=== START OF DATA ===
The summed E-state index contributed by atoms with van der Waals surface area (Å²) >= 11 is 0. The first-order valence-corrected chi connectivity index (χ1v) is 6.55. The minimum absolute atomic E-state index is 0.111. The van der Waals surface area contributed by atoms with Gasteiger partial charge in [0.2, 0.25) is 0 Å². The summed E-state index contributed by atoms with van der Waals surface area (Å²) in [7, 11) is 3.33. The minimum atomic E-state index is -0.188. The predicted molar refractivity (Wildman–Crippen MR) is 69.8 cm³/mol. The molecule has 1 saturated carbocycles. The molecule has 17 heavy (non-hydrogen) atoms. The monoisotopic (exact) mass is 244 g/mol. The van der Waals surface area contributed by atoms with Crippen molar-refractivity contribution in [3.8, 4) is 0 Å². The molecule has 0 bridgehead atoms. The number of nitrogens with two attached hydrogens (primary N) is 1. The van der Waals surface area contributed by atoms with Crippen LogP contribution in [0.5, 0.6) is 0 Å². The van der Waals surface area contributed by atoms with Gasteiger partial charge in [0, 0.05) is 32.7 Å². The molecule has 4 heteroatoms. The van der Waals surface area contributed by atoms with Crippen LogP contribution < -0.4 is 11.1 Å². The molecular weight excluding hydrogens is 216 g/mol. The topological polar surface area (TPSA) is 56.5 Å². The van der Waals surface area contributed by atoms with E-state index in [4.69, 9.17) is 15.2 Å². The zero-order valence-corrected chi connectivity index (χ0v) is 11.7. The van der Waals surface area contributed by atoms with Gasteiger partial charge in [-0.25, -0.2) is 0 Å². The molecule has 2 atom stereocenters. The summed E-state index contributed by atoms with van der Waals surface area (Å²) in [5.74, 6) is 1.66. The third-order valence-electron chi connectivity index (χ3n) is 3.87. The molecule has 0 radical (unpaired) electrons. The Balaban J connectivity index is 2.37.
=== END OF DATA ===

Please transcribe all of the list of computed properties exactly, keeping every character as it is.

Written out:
The summed E-state index contributed by atoms with van der Waals surface area (Å²) >= 11 is 0. The first-order valence-corrected chi connectivity index (χ1v) is 6.55. The minimum absolute atomic E-state index is 0.111. The van der Waals surface area contributed by atoms with Gasteiger partial charge in [0.2, 0.25) is 0 Å². The summed E-state index contributed by atoms with van der Waals surface area (Å²) in [7, 11) is 3.33. The minimum atomic E-state index is -0.188. The predicted molar refractivity (Wildman–Crippen MR) is 69.8 cm³/mol. The molecule has 1 saturated carbocycles. The molecule has 17 heavy (non-hydrogen) atoms. The monoisotopic (exact) mass is 244 g/mol. The van der Waals surface area contributed by atoms with Crippen molar-refractivity contribution in [3.8, 4) is 0 Å². The molecule has 0 bridgehead atoms. The number of nitrogens with two attached hydrogens (primary N) is 1. The van der Waals surface area contributed by atoms with Crippen LogP contribution in [0.5, 0.6) is 0 Å². The van der Waals surface area contributed by atoms with Gasteiger partial charge in [0, 0.05) is 32.7 Å². The molecule has 4 heteroatoms. The van der Waals surface area contributed by atoms with Crippen LogP contribution < -0.4 is 11.1 Å². The molecular weight excluding hydrogens is 216 g/mol. The topological polar surface area (TPSA) is 56.5 Å². The van der Waals surface area contributed by atoms with E-state index in [4.69, 9.17) is 15.2 Å². The zero-order valence-corrected chi connectivity index (χ0v) is 11.7. The van der Waals surface area contributed by atoms with Gasteiger partial charge in [-0.25, -0.2) is 0 Å². The molecule has 2 atom stereocenters. The summed E-state index contributed by atoms with van der Waals surface area (Å²) in [5.74, 6) is 1.66. The third-order valence-electron chi connectivity index (χ3n) is 3.87. The molecule has 0 radical (unpaired) electrons. The Balaban J connectivity index is 2.37.